“I think you’re seeing the traditional suppliers really react quite markedly to stress and advance their own innovation,” he said. “You’re seeing a lot of behavior by the traditional primes to be [and] to look more innovative.”
Going forward, analysts expect to see more partnering between old and new players, including mergers and acquisitions.
“There’s a real business opportunity for the traditional defense company that actually has the ability and the knowledge of having business with DoD, and then they can leverage that innovation” from commercial companies, Zakheim said.
Gary Gysin, president and CEO of Liquid Robotics, participated in a business roundtable with Carter during one of the secretary’s trips to Silicon Valley. His company, which builds unmanned maritime vessels for oil and gas firms as well as the Navy, is already partnering with larger defense industry firms.
“For us, you know the prime contractors are our lifeblood,” he said.
Liquid Robotics builds the unmanned platforms, leaving the job of adding sensors and other military gear to other companies.
“We’re not trying to attack that … large program procurement process directly, because it’s a fool’s errand,” Gysin said.
Loren Thompson, a defense industry consultant and the chief operating officer of the non-profit Lexington Institute, sees teaming as the most effective way of getting new commercial technology into the force quickly. There’s no reason why a company like General Dynamics can’t help Apple adapt its technology to meet Army needs, he said.
As a complement to its Silicon Valley outreach, the Defense Department is also pursuing new relationships with industry and academia in other tech hubs such as Boston, Austin and Seattle. Carter and other high-ranking officials have been making pilgrimages to these innovation hotspots to meet with business leaders and entrepreneurs.
The effort is starting to bear fruit, according to the Pentagon’s acquisition chief.
“There’s a lot of … transactions that are pending out there,” Kendall said during a discussion with reporters after his NDIA speech. “We’re flowing technology money to some of these [companies]. Essentially we’re paying for development, but it’s an investment as far as they are concerned.”
DIUx officials have already met with representatives from more than 500 companies, according to a Defense Department fact sheet.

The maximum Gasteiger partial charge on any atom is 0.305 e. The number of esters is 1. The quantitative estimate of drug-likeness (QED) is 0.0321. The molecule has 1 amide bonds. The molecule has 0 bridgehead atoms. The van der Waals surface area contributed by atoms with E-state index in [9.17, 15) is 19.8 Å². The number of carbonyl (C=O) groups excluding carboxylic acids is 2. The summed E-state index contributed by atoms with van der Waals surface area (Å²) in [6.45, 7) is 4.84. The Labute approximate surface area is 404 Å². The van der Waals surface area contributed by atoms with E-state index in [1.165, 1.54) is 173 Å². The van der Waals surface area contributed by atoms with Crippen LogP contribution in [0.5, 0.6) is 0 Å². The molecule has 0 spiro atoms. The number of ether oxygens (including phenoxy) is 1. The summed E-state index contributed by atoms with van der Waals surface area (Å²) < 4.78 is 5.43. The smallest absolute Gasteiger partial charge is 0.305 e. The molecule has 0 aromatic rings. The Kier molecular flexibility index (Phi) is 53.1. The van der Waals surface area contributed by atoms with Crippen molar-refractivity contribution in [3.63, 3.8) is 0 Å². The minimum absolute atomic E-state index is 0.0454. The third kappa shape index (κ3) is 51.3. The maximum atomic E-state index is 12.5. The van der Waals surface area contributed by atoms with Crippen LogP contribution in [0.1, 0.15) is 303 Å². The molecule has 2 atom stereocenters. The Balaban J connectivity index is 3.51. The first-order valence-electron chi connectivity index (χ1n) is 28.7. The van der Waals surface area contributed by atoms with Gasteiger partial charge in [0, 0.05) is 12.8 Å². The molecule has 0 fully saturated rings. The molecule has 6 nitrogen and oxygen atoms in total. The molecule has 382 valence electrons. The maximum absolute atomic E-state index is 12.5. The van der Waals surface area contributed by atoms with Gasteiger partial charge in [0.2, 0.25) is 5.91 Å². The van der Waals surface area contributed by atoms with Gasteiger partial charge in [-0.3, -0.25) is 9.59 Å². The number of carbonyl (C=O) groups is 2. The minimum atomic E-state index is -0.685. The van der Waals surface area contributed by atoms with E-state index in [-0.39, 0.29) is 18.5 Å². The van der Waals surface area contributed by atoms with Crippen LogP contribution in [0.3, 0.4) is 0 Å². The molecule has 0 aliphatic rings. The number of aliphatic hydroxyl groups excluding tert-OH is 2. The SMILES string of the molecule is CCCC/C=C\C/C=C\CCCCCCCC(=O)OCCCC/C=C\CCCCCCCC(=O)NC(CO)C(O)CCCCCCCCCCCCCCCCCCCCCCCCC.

“We’re really building the relationship, building the dialogue,” Kendall said. “Overall it’s moving in the direction we want it to go.”
But Carter clearly sees that the outreach effort is falling short.
“We need to admit when we need to change,” he told reporters in May during a visit to DIUx headquarters in Mountain View, California, where he announced the launch of “DIUx 2.0.”
The next iteration “will be a test bed for new kinds of contracting with startup firms,” Carter said in his speech. “They’ll work quickly to execute time-sensitive acquisition programs. And they’ll move at the speed of business. We know how fast companies run here and in other tech hubs around the country, and we expect DIUx 2.0 to run alongside of them.”
As part of the organizational restructuring, he is bringing in a new leadership team comprised of individuals who have both U.S. military and Silicon Valley business experience and understand the different cultures. The Defense Department plans to set up a similar unit in Boston and potentially in other tech centers across the country.
For fiscal year 2017, the Defense Department requested $30 million in new funding to direct toward non-traditional companies with emerging commercially-based technologies that meet Pentagon needs. “With co-investment from the military services, this number is really just a starting point,” Carter said.
Although the Obama administration will be out of office next year, industry analysts expect the Pentagon’s outreach to Silicon Valley and other commercial innovation hubs to continue. The need for cutting-edge technology and faster acquisition cycles is not going away anytime soon, they noted.
“A new administration is going to see the same underlying factors,” said Byron Callan, managing director of Capital Alpha Partners. “I’m trying to just tell people, ‘Hey, pay attention to this,’ because I don’t know how it’s going to play out, but I think it’s a shift and it’s an important shift.”
Photos: iStock/Defense Dept.